|Water policy||(2) Specific activities to address climate change are highlighted including: “(i) construction of flood protection structures at appropriate locations; (ii) apply appropriate technologies to provide the necessary information for early warning systems for floods and drought; and (iii) ensure rain water harvesting techniques are incorporated into the building code and enforced” .||(0) Although the water policy recognises climate change, it does not provide specific actions to encourage mitigation efforts.||(2) Recognises that water is at the heart of Ghana’s effort to reduce poverty and improve economic development. It promotes sustainable development.||(1.33) limited alignment|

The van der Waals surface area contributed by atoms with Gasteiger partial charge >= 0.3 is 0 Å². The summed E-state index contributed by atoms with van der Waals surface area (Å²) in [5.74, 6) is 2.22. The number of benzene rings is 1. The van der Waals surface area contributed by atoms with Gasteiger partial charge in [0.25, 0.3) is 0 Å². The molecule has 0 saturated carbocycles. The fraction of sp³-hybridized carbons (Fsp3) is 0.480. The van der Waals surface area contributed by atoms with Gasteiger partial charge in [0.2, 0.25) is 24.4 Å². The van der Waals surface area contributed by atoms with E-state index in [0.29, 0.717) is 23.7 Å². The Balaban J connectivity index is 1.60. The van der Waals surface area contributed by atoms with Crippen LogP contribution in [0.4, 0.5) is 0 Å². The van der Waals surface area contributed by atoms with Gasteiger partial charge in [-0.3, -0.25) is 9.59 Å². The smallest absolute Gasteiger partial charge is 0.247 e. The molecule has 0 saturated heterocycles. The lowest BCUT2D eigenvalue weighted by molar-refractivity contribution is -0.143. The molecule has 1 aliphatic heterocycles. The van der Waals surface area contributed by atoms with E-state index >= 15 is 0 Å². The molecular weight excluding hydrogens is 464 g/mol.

|Forest and wildlife policy||(1) The policy acknowledges climate change and seeks to develop climate change adaptation and mitigation measures. However, it is short of details on how these can be achieved.||(3) Recognises the threat posed by climate change to forest and wildlife resources and proposes specific activities to address this including: "(i) establishment of a savannah eco-restoration fund to be accessed for tree planting along ecologically sensitive area; (ii) enactment of legislations to guide allocation of carbon rights; (iii) promote sustainable management of savannah woodland; (iv) increase biodiversity conservation” .||(2) Provides specific actions aimed at development including “(i) consolidate good governance through accountability and transparency; (ii) enhance active participation of communities and landowners in resource management; (iii) promote small and medium forest and wildlife enterprises as a means of job creation for the rural and urban poor” .||(2.00) partial alignment|